Stephen Kalin for Reuters describes conditions in the recently recaptured town of Qayyara, where IS fighters set oil wells on fire before fleeing.
Abdel Aziz Saleh, a 25-year-old Qayyara resident, said he wants Baghdad to put out the fires as soon as possible. "They are suffocating us," he said. "The birds, the animals are black, the people are black. Gas rains down on us at night. Now the gas has reached the residential areas."There is no electricity, and daytime temperatures reach 120 degrees Fahrenheit. Unlike in other recently recaptured cities, IS fighters did not dig in, most buildings are intact, and there is little problem with booby traps. However, there is no telling when the oil well fires will be extinguished or the electricity restored.
The impasse between Baghdad and Irbil over oil revenues continues. The dispute in principle is over whether all oil produced within the borders of Sykes-Picot Iraq belongs to the Iraqi state, with revenue to be shared; or whether Kurdistan owns and can sell it's own oil. Kurdistan controls the pipeline from northern Iraq to Turkey, which means that it has prevented Baghdad from selling petroleum from wells it controls near Kirkuk. While negotiations are ongoing, Baghdad is now proposing to export oil from the area through Iran. More on the dispute at the link.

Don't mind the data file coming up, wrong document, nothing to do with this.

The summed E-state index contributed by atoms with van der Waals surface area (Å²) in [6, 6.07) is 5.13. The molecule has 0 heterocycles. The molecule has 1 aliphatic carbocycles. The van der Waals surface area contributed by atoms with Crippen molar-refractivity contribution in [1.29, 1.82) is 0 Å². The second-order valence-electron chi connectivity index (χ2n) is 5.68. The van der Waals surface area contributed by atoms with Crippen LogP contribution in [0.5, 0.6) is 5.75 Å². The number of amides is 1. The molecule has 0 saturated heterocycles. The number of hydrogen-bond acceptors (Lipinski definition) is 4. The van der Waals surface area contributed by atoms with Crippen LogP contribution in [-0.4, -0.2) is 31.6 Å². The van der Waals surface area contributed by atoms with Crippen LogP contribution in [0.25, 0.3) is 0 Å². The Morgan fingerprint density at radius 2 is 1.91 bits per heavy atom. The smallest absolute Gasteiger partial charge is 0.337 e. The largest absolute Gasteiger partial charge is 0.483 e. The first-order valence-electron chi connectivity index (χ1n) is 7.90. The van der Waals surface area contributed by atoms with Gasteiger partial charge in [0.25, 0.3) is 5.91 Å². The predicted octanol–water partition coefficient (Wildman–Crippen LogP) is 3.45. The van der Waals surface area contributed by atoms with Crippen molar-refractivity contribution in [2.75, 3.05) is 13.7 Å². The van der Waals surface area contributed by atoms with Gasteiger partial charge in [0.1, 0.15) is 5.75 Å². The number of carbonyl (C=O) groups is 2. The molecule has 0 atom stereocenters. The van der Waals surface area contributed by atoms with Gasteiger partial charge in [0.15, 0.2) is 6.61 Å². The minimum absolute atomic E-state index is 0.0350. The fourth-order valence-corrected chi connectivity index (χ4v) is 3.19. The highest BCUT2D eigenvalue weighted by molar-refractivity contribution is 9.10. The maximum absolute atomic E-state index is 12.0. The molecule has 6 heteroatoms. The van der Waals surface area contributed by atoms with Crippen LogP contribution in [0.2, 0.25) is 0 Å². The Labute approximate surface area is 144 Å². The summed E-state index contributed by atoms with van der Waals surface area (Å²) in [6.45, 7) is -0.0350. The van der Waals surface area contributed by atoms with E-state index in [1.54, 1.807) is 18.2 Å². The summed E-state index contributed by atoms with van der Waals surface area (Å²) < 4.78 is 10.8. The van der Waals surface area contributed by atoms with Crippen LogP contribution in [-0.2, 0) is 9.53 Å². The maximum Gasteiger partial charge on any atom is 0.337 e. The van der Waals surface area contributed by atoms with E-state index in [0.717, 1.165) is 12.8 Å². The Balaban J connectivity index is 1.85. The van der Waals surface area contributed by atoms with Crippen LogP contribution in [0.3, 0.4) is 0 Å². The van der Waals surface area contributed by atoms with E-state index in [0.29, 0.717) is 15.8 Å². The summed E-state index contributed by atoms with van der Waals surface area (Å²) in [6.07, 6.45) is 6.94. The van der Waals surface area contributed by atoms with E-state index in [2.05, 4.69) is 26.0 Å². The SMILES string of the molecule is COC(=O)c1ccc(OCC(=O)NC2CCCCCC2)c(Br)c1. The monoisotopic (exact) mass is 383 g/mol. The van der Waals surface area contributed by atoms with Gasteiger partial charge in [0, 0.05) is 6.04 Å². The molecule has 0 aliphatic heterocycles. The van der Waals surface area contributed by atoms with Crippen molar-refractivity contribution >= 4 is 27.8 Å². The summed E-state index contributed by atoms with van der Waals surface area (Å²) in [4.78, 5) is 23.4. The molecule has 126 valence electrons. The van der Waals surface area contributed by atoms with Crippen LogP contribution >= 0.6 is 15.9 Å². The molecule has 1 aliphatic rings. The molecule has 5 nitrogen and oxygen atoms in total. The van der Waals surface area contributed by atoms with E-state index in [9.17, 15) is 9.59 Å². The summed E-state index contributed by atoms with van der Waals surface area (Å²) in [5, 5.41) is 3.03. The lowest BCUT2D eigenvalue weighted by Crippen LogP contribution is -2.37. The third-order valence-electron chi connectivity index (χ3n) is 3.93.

Human Rights Watch says tribal militias are recruiting child soldiers from refugee camps to join the offensive on Mosul, and that they are being paid by the Iraqi government. (This is not as extreme as other cases such as in Africa. Here we seem to be talking about 16-year-olds. It is not surprising that many would volunteer as they have no other means of livelihood.)
AP has documented 72 mass graves in territory recaptured from IS, most in Iraq although there are no doubt many more in Syria, which is not as accessible. The total number of dead is impossible to estimate accurately.